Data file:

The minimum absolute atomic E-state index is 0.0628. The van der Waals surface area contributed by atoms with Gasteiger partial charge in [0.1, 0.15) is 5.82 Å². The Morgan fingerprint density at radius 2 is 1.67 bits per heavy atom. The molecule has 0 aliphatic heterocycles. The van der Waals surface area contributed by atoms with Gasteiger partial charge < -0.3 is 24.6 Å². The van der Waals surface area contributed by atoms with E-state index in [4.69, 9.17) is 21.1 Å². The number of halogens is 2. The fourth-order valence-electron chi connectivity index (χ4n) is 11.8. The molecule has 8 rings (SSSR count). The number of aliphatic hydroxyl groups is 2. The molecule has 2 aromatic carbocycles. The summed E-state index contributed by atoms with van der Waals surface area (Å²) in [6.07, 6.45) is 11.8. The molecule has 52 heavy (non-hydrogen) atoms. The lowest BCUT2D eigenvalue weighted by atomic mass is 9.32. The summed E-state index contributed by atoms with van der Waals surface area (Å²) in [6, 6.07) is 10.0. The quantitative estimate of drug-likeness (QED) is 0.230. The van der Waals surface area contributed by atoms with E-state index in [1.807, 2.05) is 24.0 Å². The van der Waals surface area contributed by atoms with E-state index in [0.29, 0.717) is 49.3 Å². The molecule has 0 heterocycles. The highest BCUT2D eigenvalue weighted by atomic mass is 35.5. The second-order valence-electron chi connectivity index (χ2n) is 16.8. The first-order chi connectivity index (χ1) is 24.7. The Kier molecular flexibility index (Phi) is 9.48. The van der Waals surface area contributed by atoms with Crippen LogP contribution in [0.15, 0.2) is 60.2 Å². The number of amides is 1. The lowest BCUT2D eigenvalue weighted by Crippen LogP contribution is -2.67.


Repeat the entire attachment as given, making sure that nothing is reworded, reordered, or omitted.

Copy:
The minimum absolute atomic E-state index is 0.0628. The van der Waals surface area contributed by atoms with Gasteiger partial charge in [0.1, 0.15) is 5.82 Å². The Morgan fingerprint density at radius 2 is 1.67 bits per heavy atom. The molecule has 0 aliphatic heterocycles. The van der Waals surface area contributed by atoms with Gasteiger partial charge < -0.3 is 24.6 Å². The van der Waals surface area contributed by atoms with E-state index in [4.69, 9.17) is 21.1 Å². The number of halogens is 2. The fourth-order valence-electron chi connectivity index (χ4n) is 11.8. The molecule has 8 rings (SSSR count). The number of aliphatic hydroxyl groups is 2. The molecule has 2 aromatic carbocycles. The summed E-state index contributed by atoms with van der Waals surface area (Å²) in [6.07, 6.45) is 11.8. The molecule has 52 heavy (non-hydrogen) atoms. The lowest BCUT2D eigenvalue weighted by atomic mass is 9.32. The summed E-state index contributed by atoms with van der Waals surface area (Å²) in [6, 6.07) is 10.0. The quantitative estimate of drug-likeness (QED) is 0.230. The van der Waals surface area contributed by atoms with E-state index in [1.807, 2.05) is 24.0 Å². The van der Waals surface area contributed by atoms with E-state index in [0.29, 0.717) is 49.3 Å². The molecule has 0 heterocycles. The highest BCUT2D eigenvalue weighted by atomic mass is 35.5. The second-order valence-electron chi connectivity index (χ2n) is 16.8. The first-order chi connectivity index (χ1) is 24.7. The Kier molecular flexibility index (Phi) is 9.48. The van der Waals surface area contributed by atoms with Crippen LogP contribution in [0.15, 0.2) is 60.2 Å². The number of amides is 1. The lowest BCUT2D eigenvalue weighted by Crippen LogP contribution is -2.67.